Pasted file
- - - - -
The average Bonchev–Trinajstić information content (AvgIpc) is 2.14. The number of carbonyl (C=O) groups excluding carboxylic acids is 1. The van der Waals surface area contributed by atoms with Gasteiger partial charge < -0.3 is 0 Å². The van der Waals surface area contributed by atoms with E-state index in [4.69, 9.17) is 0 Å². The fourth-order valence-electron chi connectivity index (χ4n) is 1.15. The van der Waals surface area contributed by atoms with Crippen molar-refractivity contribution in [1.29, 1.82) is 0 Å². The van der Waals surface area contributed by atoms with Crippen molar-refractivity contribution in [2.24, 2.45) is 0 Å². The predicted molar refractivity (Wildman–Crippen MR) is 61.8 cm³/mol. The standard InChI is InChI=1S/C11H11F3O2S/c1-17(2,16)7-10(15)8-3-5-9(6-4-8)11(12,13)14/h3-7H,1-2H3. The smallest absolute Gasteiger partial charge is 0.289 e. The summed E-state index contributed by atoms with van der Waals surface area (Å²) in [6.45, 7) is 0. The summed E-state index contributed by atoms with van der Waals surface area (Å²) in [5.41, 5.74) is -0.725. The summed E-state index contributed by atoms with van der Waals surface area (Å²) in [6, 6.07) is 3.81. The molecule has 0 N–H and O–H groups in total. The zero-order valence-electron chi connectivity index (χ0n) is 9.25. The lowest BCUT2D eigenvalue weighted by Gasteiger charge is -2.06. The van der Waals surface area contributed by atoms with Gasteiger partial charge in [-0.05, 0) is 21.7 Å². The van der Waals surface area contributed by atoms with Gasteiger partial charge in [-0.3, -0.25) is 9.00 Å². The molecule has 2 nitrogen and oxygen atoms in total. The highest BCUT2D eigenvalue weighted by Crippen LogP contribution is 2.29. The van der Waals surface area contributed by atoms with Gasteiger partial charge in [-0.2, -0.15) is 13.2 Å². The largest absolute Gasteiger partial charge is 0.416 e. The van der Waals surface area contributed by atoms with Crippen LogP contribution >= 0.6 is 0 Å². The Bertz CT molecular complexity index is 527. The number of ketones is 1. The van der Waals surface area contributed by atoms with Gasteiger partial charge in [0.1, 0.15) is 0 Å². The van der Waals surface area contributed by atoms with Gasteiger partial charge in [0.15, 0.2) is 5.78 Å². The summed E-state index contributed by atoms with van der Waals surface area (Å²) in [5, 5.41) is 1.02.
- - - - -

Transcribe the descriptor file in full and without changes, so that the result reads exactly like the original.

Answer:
The average Bonchev–Trinajstić information content (AvgIpc) is 2.14. The number of carbonyl (C=O) groups excluding carboxylic acids is 1. The van der Waals surface area contributed by atoms with Gasteiger partial charge < -0.3 is 0 Å². The van der Waals surface area contributed by atoms with E-state index in [4.69, 9.17) is 0 Å². The fourth-order valence-electron chi connectivity index (χ4n) is 1.15. The van der Waals surface area contributed by atoms with Crippen molar-refractivity contribution in [1.29, 1.82) is 0 Å². The van der Waals surface area contributed by atoms with Crippen molar-refractivity contribution in [2.24, 2.45) is 0 Å². The predicted molar refractivity (Wildman–Crippen MR) is 61.8 cm³/mol. The standard InChI is InChI=1S/C11H11F3O2S/c1-17(2,16)7-10(15)8-3-5-9(6-4-8)11(12,13)14/h3-7H,1-2H3. The smallest absolute Gasteiger partial charge is 0.289 e. The summed E-state index contributed by atoms with van der Waals surface area (Å²) in [6.45, 7) is 0. The summed E-state index contributed by atoms with van der Waals surface area (Å²) in [5.41, 5.74) is -0.725. The summed E-state index contributed by atoms with van der Waals surface area (Å²) in [6, 6.07) is 3.81. The molecule has 0 N–H and O–H groups in total. The zero-order valence-electron chi connectivity index (χ0n) is 9.25. The lowest BCUT2D eigenvalue weighted by Gasteiger charge is -2.06. The van der Waals surface area contributed by atoms with Gasteiger partial charge in [-0.05, 0) is 21.7 Å². The van der Waals surface area contributed by atoms with Gasteiger partial charge in [-0.3, -0.25) is 9.00 Å². The molecule has 2 nitrogen and oxygen atoms in total. The highest BCUT2D eigenvalue weighted by Crippen LogP contribution is 2.29. The van der Waals surface area contributed by atoms with Gasteiger partial charge in [-0.2, -0.15) is 13.2 Å². The largest absolute Gasteiger partial charge is 0.416 e. The van der Waals surface area contributed by atoms with Crippen LogP contribution >= 0.6 is 0 Å². The Bertz CT molecular complexity index is 527. The number of ketones is 1. The van der Waals surface area contributed by atoms with Gasteiger partial charge in [0.1, 0.15) is 0 Å². The van der Waals surface area contributed by atoms with Gasteiger partial charge in [0.15, 0.2) is 5.78 Å². The summed E-state index contributed by atoms with van der Waals surface area (Å²) in [5, 5.41) is 1.02.